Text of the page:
Implementing EVs into your fleet: how to get it right


Seasoned electric vehicle integration manager Nigel Morris, shares some food for thought when considering implementing electric vehicles into a fleet

1. Why go green?

Sustainability, decarbonisation and the environment are headline issues. All of us with the opportunity to do so have a responsibility to review, reflect and do better. In the fleet world change is here and now; our dependency on importing and burning fossil fuels with associated emissions is under heavy scrutiny. Change costs but no change will cost us more. Get it right and we can create new opportunities and benefits and secure a healthier future for the industry and those effected by it.

2. Team up

Find or become an EV Champion; this is an opportunity to make a difference, boost a new career or breath new enthusiasm into an existing one. Then find your stakeholders; this is not just transport anymore, this is energy managers, carbon managers, E&FM, policy makers,  sustainability and marketing.
There will be issues along the way so find your sponsor – the person with influence in your organisation that gets it, will have your back and unblock the inevitable.
This step has inter-dependencies and will evolve so keep the right people near you at the right time. Work to get the decision makers and the end users on board.

3. Phases

No one size fits all but there are commonalities. Not many fleets will shift wholesale overnight other than sole traders and even then, there will be a few phases before adoption.
Do some research on vehicle types, battery sizes, charging speeds, charger types, apps and maps and learn the lingo of kWh, kW and miles/kW. Gen up on Clean Air Zones and Congestion Charges in your operational area, taking into consideration the costs and potential savings.
Talk to dealers, manufacturers and fleet providers and get extended demonstrators in. Promote a few EV try out sessions. Get bums on seats and target your allies from step two. Get your CEO in a white van, get your van drivers in a good electric car. Enable first hand experience. Might be wise to look at EV charge cards, fobs or apps  at this stage too and if your drivers take vehicles home, look at the OLEV funding deals so you can answer questions on cost.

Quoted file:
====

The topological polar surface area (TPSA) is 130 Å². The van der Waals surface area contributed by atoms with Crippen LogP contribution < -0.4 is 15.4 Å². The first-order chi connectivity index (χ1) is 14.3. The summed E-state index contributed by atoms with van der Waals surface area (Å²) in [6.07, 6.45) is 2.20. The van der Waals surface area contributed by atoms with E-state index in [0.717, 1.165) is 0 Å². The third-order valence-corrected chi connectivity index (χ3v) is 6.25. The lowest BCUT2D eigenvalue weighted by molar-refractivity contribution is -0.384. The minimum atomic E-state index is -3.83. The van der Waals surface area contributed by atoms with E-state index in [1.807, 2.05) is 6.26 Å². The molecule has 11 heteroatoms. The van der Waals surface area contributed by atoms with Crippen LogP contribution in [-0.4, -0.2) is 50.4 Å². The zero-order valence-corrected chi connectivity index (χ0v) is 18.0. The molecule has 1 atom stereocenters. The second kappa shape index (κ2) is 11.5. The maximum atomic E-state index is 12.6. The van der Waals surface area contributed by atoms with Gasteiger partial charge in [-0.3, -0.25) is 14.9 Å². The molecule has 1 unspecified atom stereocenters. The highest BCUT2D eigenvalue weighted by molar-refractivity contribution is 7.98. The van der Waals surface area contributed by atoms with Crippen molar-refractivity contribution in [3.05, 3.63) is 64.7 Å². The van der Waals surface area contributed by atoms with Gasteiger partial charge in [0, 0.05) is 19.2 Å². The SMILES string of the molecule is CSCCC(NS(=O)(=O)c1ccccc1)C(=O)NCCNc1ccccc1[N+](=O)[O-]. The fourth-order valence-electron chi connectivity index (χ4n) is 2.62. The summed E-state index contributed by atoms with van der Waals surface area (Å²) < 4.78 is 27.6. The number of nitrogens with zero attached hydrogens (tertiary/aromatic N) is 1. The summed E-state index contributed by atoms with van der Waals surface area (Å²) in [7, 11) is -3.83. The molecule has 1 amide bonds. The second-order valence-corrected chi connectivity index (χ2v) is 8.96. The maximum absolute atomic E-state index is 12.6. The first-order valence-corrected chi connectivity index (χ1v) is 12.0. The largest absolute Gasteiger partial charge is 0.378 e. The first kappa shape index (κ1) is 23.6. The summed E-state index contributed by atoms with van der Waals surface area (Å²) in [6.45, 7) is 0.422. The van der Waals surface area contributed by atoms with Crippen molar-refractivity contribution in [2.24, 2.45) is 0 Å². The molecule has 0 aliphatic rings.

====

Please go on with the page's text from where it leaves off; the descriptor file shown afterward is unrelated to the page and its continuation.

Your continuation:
4. Plan

Confirm resources and strategic buy in. Talk to fleet providers or specialists on evaluation tools and gather data to determine best EV fit to your business. Look at daily mileages, look for regular duty cycles, look for easy EV deployment. You want this to work so don’t set it up to fail.  
Average daily mileage is less than most drivers think and telemetry data can back that up. Think about charging infrastructure; will it be depot style back to base? In which case plan a scalable solution, work with your E&FM and energy buddies from step two to look for best location.
Talk to commercial charge point operators for a managed solution or buy outright and operate. Again, look for the OLEV workplace charging available.
Local grid capacity – do you have sufficient? Can you consider embedding solar PV generation and building battery to assist the local grid and reduce costs over time or to avoid costly grid upgrade?
A small roll out may suit some firms; one charger, one vehicle and rotate amongst your operational groups for evaluation. Go large and put a bigger project into motion. Educate and train your drivers. Change driving style to a safer, more economic technique.     
Explain benefits of using heated seats and steering wheel instead of cabin heaters, explain regenerative braking. Hammer home the benefits and keep the emissions, air quality and renewable energy strand live and kicking along with running cost savings.
Communicate internally, promote externally, leverage value, logo your zero emission investment, play social media and look for local events to attend and exhibit – this can be free advertising to a new market opportunity.

5. Monitor and feedback

Encourage and listen to user feedback, work together to reward and resolve issues, encourage and coach behavioural change. Develop and review policy. Some may need this before action but either way, policy can anchor decisions. Etch a fuel policy in decision makers minds but be mindful of user requirements and duty of vehicles. Remember – set up to succeed.
Evidence success, gather data, report, case study. You can do this of your competitors if this would help support your case.
Publicise your achievements, keep the internal and external comms going and look for next steps.

6. Acceptance

Are your drivers now requesting EV? Are other departments or sections within your organisation coming to you for advice or trial vehicles? Are the numbers adding up or projecting well? Can you see your leasing or ownership model changing? Is the issue now availability of EVs and not finance, procurement or desirability? Hopefully so; whether a one vehicle trial or a 150 vehicle fleet change, if scoped and phased, you have user acceptance, data to evidence and achieved EV integration.

Nigel Morris is EV Integration Manager at Swansea University's Active Build Centre